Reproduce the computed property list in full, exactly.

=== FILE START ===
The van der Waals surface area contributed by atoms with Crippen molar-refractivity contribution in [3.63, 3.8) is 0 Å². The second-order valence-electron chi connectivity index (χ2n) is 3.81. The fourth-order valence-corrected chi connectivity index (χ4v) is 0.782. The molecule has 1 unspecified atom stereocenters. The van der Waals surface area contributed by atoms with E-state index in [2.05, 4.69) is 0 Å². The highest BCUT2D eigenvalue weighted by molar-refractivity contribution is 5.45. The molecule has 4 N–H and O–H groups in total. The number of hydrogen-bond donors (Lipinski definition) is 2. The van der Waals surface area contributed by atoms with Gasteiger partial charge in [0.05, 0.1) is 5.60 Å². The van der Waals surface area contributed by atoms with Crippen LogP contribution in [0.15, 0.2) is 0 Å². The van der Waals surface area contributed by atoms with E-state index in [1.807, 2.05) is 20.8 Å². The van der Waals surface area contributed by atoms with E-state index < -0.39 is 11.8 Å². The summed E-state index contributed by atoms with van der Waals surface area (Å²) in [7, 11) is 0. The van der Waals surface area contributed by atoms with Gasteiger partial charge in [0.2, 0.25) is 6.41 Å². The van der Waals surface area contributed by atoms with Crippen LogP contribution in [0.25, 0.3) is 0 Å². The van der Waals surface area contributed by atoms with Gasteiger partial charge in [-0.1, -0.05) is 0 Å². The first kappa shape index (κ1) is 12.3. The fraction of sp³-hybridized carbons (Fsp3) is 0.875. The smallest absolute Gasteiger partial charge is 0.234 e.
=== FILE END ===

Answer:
The van der Waals surface area contributed by atoms with Crippen molar-refractivity contribution in [3.63, 3.8) is 0 Å². The second-order valence-electron chi connectivity index (χ2n) is 3.81. The fourth-order valence-corrected chi connectivity index (χ4v) is 0.782. The molecule has 1 unspecified atom stereocenters. The van der Waals surface area contributed by atoms with E-state index in [2.05, 4.69) is 0 Å². The highest BCUT2D eigenvalue weighted by molar-refractivity contribution is 5.45. The molecule has 4 N–H and O–H groups in total. The number of hydrogen-bond donors (Lipinski definition) is 2. The van der Waals surface area contributed by atoms with Gasteiger partial charge in [0.05, 0.1) is 5.60 Å². The van der Waals surface area contributed by atoms with Crippen LogP contribution in [0.15, 0.2) is 0 Å². The van der Waals surface area contributed by atoms with E-state index in [1.807, 2.05) is 20.8 Å². The van der Waals surface area contributed by atoms with E-state index < -0.39 is 11.8 Å². The summed E-state index contributed by atoms with van der Waals surface area (Å²) in [7, 11) is 0. The van der Waals surface area contributed by atoms with Gasteiger partial charge in [0.2, 0.25) is 6.41 Å². The van der Waals surface area contributed by atoms with Crippen LogP contribution in [0.25, 0.3) is 0 Å². The van der Waals surface area contributed by atoms with Gasteiger partial charge in [-0.1, -0.05) is 0 Å². The first kappa shape index (κ1) is 12.3. The fraction of sp³-hybridized carbons (Fsp3) is 0.875. The smallest absolute Gasteiger partial charge is 0.234 e.